Should We Call a Church Building “The House of God”?

These things write I unto thee, hoping to come unto thee shortly: But if I tarry long, that thou mayest know how thou oughtest to behave thyself in the house of God, which is the church of the living God, the pillar and ground of the truth. (1 Timothy 3:14-15, K.J.V.)

Have you ever heard a preacher welcome a congregation by saying, “It’s good to see you in the house of God today”? Have you ever heard a church member say, “I think the church building should be the most beautiful building in the community because that building is the house of God”? If you have heard such statements, you probably accepted their basic premise without any objection, that premise being that the church building is the house of God. But is the church building actually the house of God? Well, I hate to break this to you, but it isn’t.

You say, “But in 1 Timothy 3:14-15 Paul talks to Timothy about behaving himself ‘in the house of God, which is the church of the living God.'” Yes, that’s what the text does say in the classic King James translation. The problem is, this is one of those instances where the venerable old K.J.V. misses the mark. Just as the K.J.V. errs in Romans 8:16 and Romans 8:26 by referring to the third person of the Trinity, God the Holy Spirit, as “the Spirit itself” rather than “the Spirit Himself,” it errs in 1 Timothy 3:15 by translating the Greek word oikos as “house.”

To be fair to the K.J.V.’s translation team, oikos really is the Greek word for “house.” For example, the word is used in Matthew 9:6, which records how Jesus healed a certain paralytic and told him to take up his bed and go to his house (oikos). Furthermore, the word can also rightly be used to refer to a building that isn’t actually a house. As evidence of this, it’s used in Matthew 12:4 in reference to the Old Testament Tabernacle and in Matthew 21:13, Matthew 23:38, and John 2:16 in reference to the Jerusalem Temple. Obviously, each of those two buildings was an actual structure that could metaphorically be called a “house” and in those instances the K.J.V. correctly translates oikos as “house.”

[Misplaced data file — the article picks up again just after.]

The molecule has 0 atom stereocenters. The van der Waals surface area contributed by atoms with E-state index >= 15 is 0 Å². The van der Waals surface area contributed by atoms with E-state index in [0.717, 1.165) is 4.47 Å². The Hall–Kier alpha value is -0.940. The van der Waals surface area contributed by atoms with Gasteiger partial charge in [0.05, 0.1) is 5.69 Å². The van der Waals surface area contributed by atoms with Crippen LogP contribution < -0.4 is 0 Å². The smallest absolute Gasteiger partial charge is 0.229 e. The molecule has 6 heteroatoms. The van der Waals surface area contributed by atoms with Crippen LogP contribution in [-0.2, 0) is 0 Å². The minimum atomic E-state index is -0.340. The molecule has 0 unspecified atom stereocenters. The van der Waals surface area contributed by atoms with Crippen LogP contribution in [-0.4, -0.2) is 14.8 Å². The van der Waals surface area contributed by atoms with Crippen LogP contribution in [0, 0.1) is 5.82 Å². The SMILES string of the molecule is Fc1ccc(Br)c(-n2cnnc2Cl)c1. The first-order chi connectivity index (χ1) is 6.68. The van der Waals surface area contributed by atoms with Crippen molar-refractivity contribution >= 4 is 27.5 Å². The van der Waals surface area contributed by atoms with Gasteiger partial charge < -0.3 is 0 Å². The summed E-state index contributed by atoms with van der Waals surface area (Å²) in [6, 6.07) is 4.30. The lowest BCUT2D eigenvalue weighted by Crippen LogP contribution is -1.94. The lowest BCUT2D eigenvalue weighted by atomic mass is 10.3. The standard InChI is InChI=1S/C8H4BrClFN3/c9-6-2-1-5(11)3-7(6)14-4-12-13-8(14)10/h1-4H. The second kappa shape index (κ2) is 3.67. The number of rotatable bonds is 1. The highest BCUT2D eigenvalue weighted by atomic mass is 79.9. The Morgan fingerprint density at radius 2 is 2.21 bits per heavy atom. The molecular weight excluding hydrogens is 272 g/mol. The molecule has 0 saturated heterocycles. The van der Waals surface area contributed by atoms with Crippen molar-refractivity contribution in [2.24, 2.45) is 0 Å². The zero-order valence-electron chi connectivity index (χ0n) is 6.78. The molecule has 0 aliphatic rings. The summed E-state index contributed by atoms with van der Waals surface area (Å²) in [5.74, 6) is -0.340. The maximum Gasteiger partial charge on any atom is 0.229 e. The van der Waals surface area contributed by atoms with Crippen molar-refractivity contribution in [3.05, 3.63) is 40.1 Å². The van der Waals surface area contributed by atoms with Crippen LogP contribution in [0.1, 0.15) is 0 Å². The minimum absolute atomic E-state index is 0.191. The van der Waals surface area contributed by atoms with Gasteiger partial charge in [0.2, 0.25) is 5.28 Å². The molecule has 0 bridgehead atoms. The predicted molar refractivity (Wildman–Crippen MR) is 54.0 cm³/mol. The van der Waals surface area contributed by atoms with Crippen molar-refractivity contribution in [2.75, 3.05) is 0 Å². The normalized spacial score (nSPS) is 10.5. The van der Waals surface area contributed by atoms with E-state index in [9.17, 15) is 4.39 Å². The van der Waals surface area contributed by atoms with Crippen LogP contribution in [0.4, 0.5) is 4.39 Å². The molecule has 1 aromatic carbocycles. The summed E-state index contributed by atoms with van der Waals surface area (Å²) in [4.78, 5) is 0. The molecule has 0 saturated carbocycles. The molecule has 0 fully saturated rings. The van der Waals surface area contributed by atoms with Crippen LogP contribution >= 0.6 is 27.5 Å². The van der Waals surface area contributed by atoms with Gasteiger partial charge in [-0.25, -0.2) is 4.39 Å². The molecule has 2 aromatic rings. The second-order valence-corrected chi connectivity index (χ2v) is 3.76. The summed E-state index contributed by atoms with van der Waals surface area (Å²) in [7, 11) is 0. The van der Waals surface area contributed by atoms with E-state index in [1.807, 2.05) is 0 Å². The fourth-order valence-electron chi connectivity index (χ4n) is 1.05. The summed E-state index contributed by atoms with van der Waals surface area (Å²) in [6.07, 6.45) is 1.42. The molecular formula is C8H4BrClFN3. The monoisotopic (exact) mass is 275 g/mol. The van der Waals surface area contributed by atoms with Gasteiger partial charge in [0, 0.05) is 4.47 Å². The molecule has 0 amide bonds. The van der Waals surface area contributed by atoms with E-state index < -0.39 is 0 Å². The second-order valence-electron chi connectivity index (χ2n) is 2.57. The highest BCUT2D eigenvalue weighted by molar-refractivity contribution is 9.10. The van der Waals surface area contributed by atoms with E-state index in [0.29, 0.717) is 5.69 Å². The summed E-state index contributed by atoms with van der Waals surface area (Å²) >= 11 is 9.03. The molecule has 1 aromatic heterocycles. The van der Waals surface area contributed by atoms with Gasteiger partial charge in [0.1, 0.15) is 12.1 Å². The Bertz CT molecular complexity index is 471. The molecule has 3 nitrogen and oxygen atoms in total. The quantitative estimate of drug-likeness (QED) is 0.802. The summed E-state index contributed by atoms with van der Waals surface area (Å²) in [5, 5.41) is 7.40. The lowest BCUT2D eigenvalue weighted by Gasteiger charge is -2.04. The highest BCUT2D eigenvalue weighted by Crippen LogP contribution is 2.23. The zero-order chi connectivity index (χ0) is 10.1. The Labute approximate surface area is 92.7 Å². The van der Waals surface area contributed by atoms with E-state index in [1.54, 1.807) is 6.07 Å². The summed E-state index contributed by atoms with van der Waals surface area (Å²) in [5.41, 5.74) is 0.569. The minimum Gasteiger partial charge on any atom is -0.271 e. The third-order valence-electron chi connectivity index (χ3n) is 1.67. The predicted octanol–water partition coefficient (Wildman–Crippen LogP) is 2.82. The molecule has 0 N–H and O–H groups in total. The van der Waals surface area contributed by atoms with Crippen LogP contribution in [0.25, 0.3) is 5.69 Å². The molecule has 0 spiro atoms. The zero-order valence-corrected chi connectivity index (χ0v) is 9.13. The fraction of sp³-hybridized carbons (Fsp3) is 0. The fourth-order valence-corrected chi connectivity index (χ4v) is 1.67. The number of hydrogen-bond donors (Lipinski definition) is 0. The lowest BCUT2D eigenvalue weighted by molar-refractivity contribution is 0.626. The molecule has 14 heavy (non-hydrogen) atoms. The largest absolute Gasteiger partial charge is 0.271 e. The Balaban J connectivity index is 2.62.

The problem arises when we try to apply this same terminology to the church. First of all, even though the Christians of the early church era met in their homes, and the familiar word oikos is used to describe each of those “house churches,” those houses certainly weren’t exclusively used as sites of worship the way the Jewish Tabernacle and Temple had been. No, people actually lived in those houses throughout the week whenever a church assembly wasn’t taking place. This explains why, when those house churches are referred to in passages such as Romans 16:3-5, Corinthians 16:19, Colossians 4:15, and Philemon verses 1 and 2, they are described as being the houses of the people who lived in them. That’s different than each of them being described as “the house of God.”

The source of the confusion regarding the term “the house of God” isn’t hard to identify. Whereas the human worshippers who came to the Tabernacle building weren’t called “the tabernacle” and the human worshippers who came to the Temple building weren’t called “the temple,” the human worshippers who came to a house church were actually called “the church.” That made it easy to blur the line between the people themselves and the building in which they met for worship. Naturally, then, when the congregations stopped meeting in peoples’ homes and started meeting in ornate buildings that were built to exclusively be places of worship, each of those buildings came to be known as “the house of God.” For the record, that happened in the third century A.D.

The truth, however, is that the only “temple” or “house” that God has today is the body of each and every Christian. As the apostle Paul taught, the Christian’s body is the “temple” of God because God the Holy Spirit literally dwells inside that Christian (1 Corinthians 6:19-20; 2 Corinthians 6:14-18). Another good verse to work in here is Acts 7:48, which tells us “the Most High does not dwell in temples made with hands” (N.K.J.V.).

When you understand all this, you will understand why all the newer translations of the Bible, translations other than the K.J.V., translate the word oikos in 1 Timothy 3:15 as “household” rather than “house.” That term “the household of God” is a reference to the family of God, the body of believers who can correctly be called “the church.” And just to show you that “household” is a perfectly acceptable alternative translation for oikos, the K.J.V. translators themselves translated oikos as “household” in Acts 16:15, 1 Corinthians 1:16, and 2 Timothy 4:19. We can only wish they would have followed that pattern when they came to 1 Timothy 3:15. It would have spared us a lot of confusion.

This entry was posted in Church, King James Only, The Holy Spirit, Worship and tagged , , , , , , , , . Bookmark the permalink.

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